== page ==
Before the emergence of decentralized finance, crypto assets were either actively traded or stored on exchanges and hardware wallets. There was no option in between and as such, the community was limited to either learning how to day trade or learning how to stay satisfied with HODL profits.
The arrival of DeFi changed the game by allowing users to earn passive income by deploying their assets as liquidity on decentralized exchanges, lending protocols, and liquidity pools on other kinds of protocols. In the context of DEXs and AMMS, DeFi specifically made it possible to increase one’s capital by lending it to newly built trading platforms.
As mentioned earlier in our DEX lesson, exchanges built on the AMM model require liquidity from contributors to thrive. Without any liquidity, the exchange cannot serve traders who wish to swap tokens. Therefore, teams are massively incentivized to reward those providing liquidity by later distributing trading fees in reward for their prior contribution.
We note that the mechanism of profiting by deploying liquidity is ever-changing and that historically two main methods exist: liquidity mining and yield farming. Liquidity mining is the predecessor of yield farming, which is why we are covering it first.
Liquidity mining is a process in which crypto holders lend assets to a decentralized exchange in return for rewards. These rewards commonly stem from trading fees that are accrued from traders swapping tokens. Fees average at 0.3% per swap and the total reward differs based on one’s proportional share in a liquidity pool.
In the case of Uniswap, and all DEXs who use the same AMM model, crypto holders must provide equal portions of tokens (in terms of value). If we have 4 ETH tokens (where each is priced $2,500) we have a total of $10,000. Therefore, lending 4 ETH means that we also have to provide 10,000 USDT (valued at $1 per token).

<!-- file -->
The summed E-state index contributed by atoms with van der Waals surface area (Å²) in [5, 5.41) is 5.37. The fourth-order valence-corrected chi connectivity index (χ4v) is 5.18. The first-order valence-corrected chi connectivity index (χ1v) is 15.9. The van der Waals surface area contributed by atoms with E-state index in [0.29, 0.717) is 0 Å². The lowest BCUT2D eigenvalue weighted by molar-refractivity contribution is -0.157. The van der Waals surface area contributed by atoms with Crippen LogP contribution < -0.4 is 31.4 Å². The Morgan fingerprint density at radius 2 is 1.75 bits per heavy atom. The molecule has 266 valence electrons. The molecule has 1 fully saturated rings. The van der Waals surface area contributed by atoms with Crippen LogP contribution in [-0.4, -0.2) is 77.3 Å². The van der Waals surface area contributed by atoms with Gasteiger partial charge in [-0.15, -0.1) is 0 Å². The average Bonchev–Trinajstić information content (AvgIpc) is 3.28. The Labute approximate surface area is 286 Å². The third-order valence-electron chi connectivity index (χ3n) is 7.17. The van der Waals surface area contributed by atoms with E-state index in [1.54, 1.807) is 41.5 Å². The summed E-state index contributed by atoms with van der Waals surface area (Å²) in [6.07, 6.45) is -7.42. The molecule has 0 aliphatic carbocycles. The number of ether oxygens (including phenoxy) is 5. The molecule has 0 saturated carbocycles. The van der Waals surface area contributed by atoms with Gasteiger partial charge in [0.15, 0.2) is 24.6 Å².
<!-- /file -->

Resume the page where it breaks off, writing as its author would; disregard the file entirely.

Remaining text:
Again, the liquidity provided to Uniswap will be granted to clients who trade assets from the ETH/USDT (or any other) liquidity pool. These fees are then collected and distributed to liquidity providers (LPs).
The end result is a symbiotic relationship where each party receives something in return. Exchanges receive liquidity, LPs fees, and end-users have the ability to trade in a decentralized fashion.
Mining, investing, and trading all pose risks that make it difficult to stay profitable in the market. Likewise, liquidity mining also has its own drawbacks that prevent users from providing liquidity without having to monitor the cryptocurrency market: impermanent loss (IL).
Many wonder what the mysterious IL is. However, many also mistakenly believe that IL is more complex than it really is. Calculating and predicting IL may be an entirely different story, but the basic functioning of impermanent loss is relatively simple.
Impermanent loss is defined as the opportunity cost of holding onto an asset for speculative purposes versus providing it as liquidity to earn fees.
Since digital assets are extremely volatile, it is almost impossible to avoid IL. If an asset within the LP of choice loses or gains too much value after being deposited, the user is at risk of not profiting or even losing money. For example, Ethereum can double in value within 5 days but the fees granted while farming it will not even cover half of what one would have made by HODLing.
Impermanent loss has rightfully earned its name. Losses are only realized if the user decides to withdraw his liquidity. Therefore, it is possible to avoid IL if the market returns to the original price. If that does not happen, LPs are forced to withdraw liquidity and realize their IL.
After exploring liquidity mining and yield farming you will have the chance to explore impermanent loss in more detail in a separate lesson.
Liquidity mining is simply a passive income method that helps crypto holders profit by utilizing their existing assets, rather than leaving them inactive in cold storage. Assets are lent to a decentralized exchange and in return, the platform distributes fees earned from trading to each liquidity provider proportionally.
Liquidity mining is the first yield use case in DeFi. It existed during the very beginning of DeFi’s rise. However, as the market gradually evolved the market shifted to a different yet similar passive investment method: yield farming.
Although yield farming is based on liquidity mining, we will use the next lesson to figure out the differences between them and discover which method is more profitable.
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